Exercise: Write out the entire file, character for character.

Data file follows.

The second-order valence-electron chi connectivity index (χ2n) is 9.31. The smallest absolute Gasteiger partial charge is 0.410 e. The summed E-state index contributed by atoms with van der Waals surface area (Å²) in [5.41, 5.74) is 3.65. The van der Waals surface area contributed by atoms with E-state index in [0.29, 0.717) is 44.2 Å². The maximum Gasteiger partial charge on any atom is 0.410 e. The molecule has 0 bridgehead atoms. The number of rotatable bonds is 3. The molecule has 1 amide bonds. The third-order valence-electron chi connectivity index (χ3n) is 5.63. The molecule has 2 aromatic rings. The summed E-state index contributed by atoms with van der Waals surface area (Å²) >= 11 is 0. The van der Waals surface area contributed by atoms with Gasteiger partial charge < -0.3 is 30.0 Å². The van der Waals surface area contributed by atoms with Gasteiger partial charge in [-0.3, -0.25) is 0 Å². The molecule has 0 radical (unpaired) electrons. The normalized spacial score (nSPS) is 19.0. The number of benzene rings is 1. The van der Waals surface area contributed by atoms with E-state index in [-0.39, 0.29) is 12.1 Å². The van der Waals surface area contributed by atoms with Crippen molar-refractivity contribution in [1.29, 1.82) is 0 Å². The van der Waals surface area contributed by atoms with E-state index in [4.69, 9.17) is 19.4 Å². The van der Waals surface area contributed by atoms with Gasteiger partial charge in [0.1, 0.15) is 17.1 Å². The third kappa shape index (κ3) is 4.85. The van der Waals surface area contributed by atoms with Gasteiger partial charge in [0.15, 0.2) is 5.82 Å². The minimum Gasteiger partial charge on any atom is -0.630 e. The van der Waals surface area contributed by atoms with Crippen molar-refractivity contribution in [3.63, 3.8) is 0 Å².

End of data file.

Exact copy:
The second-order valence-electron chi connectivity index (χ2n) is 9.31. The smallest absolute Gasteiger partial charge is 0.410 e. The summed E-state index contributed by atoms with van der Waals surface area (Å²) in [5.41, 5.74) is 3.65. The van der Waals surface area contributed by atoms with E-state index in [0.29, 0.717) is 44.2 Å². The maximum Gasteiger partial charge on any atom is 0.410 e. The molecule has 0 bridgehead atoms. The number of rotatable bonds is 3. The molecule has 1 amide bonds. The third-order valence-electron chi connectivity index (χ3n) is 5.63. The molecule has 2 aromatic rings. The summed E-state index contributed by atoms with van der Waals surface area (Å²) >= 11 is 0. The van der Waals surface area contributed by atoms with Gasteiger partial charge < -0.3 is 30.0 Å². The van der Waals surface area contributed by atoms with Gasteiger partial charge in [-0.3, -0.25) is 0 Å². The molecule has 0 radical (unpaired) electrons. The normalized spacial score (nSPS) is 19.0. The number of benzene rings is 1. The van der Waals surface area contributed by atoms with E-state index in [-0.39, 0.29) is 12.1 Å². The van der Waals surface area contributed by atoms with Crippen molar-refractivity contribution in [1.29, 1.82) is 0 Å². The van der Waals surface area contributed by atoms with E-state index in [4.69, 9.17) is 19.4 Å². The van der Waals surface area contributed by atoms with Gasteiger partial charge in [0.1, 0.15) is 17.1 Å². The third kappa shape index (κ3) is 4.85. The van der Waals surface area contributed by atoms with Gasteiger partial charge in [0.15, 0.2) is 5.82 Å². The minimum Gasteiger partial charge on any atom is -0.630 e. The van der Waals surface area contributed by atoms with Crippen molar-refractivity contribution in [3.63, 3.8) is 0 Å².